|Day's Range||94.671 - 95.241|
|52 Week Range||94.671 - 98.665|
International investors have jettisoned their holdings of emerging market stocks and bonds of late but some analysts and money managers are betting that EM could be poised for a comeback. Yahoo Finance’s Seana Smith, Dion Rabouin and Rick Newman discuss.
While risk appetite returns to the markets, the Dollar looks to have found its some upside in the early part of the day, though it could all change should sentiment towards trade tariffs take another turn.
The risk tap opened this morning, providing much needed support for the Asian equity markets and the commodity currencies, with focus now shifting to the release of the ECB policy meeting minutes and U.S inflation figures.
the ECB will be releasing its monetary policy meeting minutes. The minutes cover the June ECB meeting where policymakers announced a taper to the QE program and an exit from QE by December 2018.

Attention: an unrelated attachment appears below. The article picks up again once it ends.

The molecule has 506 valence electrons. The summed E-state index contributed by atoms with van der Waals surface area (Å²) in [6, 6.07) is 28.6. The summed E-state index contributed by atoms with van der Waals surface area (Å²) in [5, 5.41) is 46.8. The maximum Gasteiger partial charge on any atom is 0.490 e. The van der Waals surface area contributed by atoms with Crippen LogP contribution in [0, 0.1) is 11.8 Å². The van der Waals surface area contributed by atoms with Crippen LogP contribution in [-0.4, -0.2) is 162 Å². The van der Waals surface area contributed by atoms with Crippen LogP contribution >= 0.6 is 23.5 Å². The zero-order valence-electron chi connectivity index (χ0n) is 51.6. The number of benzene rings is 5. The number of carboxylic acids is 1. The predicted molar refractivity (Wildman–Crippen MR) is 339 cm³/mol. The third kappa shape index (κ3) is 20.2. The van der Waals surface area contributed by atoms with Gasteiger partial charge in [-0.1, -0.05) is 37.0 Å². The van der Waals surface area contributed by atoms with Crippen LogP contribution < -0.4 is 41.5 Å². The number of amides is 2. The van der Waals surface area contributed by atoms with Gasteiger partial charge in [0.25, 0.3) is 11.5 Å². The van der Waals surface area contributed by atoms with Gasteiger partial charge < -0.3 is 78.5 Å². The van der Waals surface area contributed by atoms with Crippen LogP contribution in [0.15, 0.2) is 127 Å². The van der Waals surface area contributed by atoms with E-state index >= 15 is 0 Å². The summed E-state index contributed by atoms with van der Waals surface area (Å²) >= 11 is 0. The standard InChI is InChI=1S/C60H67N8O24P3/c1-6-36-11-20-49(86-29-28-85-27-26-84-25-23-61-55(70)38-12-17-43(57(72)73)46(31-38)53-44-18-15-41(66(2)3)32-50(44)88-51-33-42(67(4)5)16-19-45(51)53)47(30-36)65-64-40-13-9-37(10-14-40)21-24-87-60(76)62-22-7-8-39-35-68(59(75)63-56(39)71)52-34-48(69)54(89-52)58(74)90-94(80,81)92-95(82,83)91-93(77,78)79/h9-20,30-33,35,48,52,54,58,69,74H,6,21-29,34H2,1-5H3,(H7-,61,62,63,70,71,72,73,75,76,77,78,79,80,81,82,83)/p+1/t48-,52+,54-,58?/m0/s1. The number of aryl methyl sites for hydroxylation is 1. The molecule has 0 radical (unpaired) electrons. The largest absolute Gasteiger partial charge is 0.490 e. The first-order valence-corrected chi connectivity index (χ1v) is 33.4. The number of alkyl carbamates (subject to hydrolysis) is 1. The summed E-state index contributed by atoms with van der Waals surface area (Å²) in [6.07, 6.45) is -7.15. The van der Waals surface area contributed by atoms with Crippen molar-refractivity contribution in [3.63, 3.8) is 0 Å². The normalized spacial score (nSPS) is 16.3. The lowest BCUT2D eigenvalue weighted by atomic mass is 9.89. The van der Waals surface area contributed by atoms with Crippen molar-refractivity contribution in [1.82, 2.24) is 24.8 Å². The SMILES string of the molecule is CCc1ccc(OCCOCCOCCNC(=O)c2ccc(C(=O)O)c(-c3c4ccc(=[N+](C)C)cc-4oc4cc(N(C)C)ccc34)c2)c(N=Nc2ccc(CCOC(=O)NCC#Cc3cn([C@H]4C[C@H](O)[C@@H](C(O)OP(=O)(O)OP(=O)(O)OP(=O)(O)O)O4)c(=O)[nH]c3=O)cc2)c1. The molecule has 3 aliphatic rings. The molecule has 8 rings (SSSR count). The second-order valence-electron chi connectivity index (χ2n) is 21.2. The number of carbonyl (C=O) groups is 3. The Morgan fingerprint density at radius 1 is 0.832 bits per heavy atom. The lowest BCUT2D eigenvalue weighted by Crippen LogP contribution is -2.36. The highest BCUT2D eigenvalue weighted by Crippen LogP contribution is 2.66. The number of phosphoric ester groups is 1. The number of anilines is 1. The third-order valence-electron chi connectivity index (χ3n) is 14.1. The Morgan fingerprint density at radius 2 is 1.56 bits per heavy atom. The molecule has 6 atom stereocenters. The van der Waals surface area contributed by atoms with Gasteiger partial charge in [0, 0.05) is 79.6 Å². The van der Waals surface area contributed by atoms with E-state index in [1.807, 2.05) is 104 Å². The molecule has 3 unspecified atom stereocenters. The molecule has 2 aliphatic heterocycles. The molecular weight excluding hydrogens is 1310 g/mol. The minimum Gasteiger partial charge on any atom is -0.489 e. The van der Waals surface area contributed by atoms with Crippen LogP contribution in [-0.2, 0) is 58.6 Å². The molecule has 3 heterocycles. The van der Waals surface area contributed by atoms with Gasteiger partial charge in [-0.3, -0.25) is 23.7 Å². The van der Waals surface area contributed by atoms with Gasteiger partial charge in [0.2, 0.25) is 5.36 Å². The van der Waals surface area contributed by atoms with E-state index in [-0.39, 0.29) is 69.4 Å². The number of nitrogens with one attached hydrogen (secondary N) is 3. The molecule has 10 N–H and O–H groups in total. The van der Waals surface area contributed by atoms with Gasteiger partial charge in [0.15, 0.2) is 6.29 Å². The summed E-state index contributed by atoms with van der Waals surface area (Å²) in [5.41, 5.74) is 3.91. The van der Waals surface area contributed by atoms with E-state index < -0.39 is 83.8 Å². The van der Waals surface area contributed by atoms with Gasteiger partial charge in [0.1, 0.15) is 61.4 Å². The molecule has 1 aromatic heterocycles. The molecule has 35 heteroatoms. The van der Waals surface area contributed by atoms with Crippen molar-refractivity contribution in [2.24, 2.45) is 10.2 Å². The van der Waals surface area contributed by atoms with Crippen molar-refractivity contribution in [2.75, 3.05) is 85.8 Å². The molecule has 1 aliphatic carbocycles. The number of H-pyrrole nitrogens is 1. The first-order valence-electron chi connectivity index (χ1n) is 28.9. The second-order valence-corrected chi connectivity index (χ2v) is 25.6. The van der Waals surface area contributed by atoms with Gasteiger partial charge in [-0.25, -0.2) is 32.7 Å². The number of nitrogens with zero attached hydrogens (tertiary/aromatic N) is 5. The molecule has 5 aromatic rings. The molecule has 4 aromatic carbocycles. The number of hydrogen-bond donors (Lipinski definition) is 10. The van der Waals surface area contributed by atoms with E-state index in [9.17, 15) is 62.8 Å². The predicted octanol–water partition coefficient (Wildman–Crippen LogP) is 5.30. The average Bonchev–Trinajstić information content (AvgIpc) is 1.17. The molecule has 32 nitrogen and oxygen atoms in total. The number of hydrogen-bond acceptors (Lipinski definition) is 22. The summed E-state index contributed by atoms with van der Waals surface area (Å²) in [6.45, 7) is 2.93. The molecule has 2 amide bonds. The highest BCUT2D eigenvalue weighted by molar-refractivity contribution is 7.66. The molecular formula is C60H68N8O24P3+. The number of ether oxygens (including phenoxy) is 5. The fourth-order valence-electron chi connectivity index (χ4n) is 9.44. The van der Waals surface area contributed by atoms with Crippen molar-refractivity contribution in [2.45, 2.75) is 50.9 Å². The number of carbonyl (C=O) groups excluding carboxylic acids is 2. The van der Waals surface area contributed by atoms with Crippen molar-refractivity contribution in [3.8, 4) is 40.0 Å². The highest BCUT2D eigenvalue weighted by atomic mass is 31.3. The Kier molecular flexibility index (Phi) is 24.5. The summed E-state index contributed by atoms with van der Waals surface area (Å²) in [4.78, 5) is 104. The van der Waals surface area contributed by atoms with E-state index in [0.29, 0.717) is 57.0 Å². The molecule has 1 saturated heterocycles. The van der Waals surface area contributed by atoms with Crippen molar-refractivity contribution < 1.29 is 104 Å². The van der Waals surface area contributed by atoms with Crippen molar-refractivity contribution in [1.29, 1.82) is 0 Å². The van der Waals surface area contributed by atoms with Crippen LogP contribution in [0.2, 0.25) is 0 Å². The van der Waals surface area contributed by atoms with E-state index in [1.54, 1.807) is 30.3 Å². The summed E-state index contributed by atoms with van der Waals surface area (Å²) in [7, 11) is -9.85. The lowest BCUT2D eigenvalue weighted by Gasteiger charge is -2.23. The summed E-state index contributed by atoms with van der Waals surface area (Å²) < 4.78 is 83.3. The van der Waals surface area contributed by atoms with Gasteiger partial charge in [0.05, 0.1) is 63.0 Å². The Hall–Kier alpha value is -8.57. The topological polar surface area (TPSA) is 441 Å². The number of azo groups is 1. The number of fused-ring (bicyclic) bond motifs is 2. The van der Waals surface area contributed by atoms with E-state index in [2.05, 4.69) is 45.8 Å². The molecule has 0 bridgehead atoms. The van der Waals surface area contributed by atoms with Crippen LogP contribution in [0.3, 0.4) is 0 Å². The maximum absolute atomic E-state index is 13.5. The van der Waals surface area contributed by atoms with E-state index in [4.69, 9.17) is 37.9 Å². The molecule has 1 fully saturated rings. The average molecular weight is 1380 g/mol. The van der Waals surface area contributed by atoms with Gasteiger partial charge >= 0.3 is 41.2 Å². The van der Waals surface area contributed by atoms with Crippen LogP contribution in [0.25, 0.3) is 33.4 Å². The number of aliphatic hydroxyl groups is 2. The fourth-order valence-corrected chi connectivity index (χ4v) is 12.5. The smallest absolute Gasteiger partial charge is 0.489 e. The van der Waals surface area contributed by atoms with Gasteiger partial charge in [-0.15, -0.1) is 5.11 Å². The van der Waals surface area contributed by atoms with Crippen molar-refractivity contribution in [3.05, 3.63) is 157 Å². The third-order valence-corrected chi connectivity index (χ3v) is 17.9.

The United States aims for specific key manufacturing export industries like cotton, steel, and Refrigerators. The reason behind the potential tariffs on these goods is to target the metal products, auto parts as well as the electronics and textile manufacturers.
Trump’s threat of more tariffs hit the Aussie and Kiwi Dollar and risk appetite in general through the Asian session, as the markets look ahead to Draghi later this morning and the Bank of Canada’s rate hike and policy outlook this afternoon.
The news hit the stock market hard late Tuesday after investors had driven prices higher on the back of the start of earnings season and dampening concerns over the trade dispute. The early price action in the financial markets indicates that investors are not going to wait for the announcement and would rather take protection sooner than later.